Me, a Psychoanalysis

Sometimes I look at my reflection and see someone else.

Before I begin, I would like to say that I am not writing this post to 1) call attention to myself, 2) seek vengeance against my parents, or 3) justify my actions/flaws. Rather, I am writing this in the hope to understand myself and the way I work so that I may achieve a healthy lifestyle. Additionally, I would like to spread awareness of the effect of childhood psychological abuse. So, Mom, don’t freak out because this is not an attack of you.

A few days ago, I was in a lecture of my Human Security course and the professor was speaking about the impact of warfare on child soldiers. He later elaborated on the psychological and neurological trauma of such children. Furthermore, these effects were not limited to children in armed conflict, but were present in anyone suffering chronic abuse during their early lives. When he continued about the lasting handicaps in abused children’s adult lives, I was quite disturbed by how much the description applied to me. This afternoon, I decided to do some research of my own and this article explains my life with an eery accuracy. Essentially, the brain undergoes significant development during early childhood and is irreparably damaged by certain stressors.

Things That Are Wrong with Me

  1. Left brain deficiency. In studies of abused subjects, their right hemisphere was as developed as their non-abused counterparts, but their left hemisphere lagged significantly. Since the left brain is the center of analytical function, victims of abuse tend to lose all cognitive capabilities under stress. My therapist once remarked that despite having a high IQ, I had the EQ of a five-year-old.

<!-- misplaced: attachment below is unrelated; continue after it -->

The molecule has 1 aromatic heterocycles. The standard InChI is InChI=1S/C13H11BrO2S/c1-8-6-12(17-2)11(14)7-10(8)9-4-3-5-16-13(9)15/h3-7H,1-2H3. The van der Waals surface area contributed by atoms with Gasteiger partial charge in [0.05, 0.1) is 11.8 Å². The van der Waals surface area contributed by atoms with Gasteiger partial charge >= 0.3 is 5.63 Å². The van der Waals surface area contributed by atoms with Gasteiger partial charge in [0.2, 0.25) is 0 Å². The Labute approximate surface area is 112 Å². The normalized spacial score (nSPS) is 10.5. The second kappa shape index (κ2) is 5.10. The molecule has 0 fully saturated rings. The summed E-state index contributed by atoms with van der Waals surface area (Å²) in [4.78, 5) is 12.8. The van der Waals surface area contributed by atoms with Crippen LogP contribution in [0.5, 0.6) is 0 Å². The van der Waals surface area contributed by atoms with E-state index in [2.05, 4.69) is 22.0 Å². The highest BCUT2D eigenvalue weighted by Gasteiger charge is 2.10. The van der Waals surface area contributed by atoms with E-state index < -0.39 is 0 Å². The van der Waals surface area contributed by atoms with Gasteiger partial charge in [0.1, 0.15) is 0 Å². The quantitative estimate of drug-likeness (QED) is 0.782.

2. Hippocampus damage. Especially sensitive to the stress hormone cortisol, the hippocampus plays an essential role in memory and emotion. Research shows that the left hippocampus of abused patients was 12% smaller than that of the healthy controls. Damage to the hippocampus manifests in deficient verbal memory and dissociative symptoms. Sometimes, I dissociate so well that I forget entire years of my life or I walk into traffic believing I won’t be killed.
  3. Lack of left and right brain pathway. Due to the decreased size of the middle parts of the corpus collosum, abuse victims are prone to dissociative identity disorder, formerly multiple personality disorder. At any given time, I primarily operate with a passive, depressed identity that cannot remember personal history as well as the other more hostile, protective, or controlling identities.
  4. Temporal Lobe Epilepsy. Difficult to diagnose and difficult to describe, TLE manifests primarily in emotional symptoms and not physical ones. Sufferers rarely lose consciousness during these partial seizures. This is an example of what is likely a TLE episode.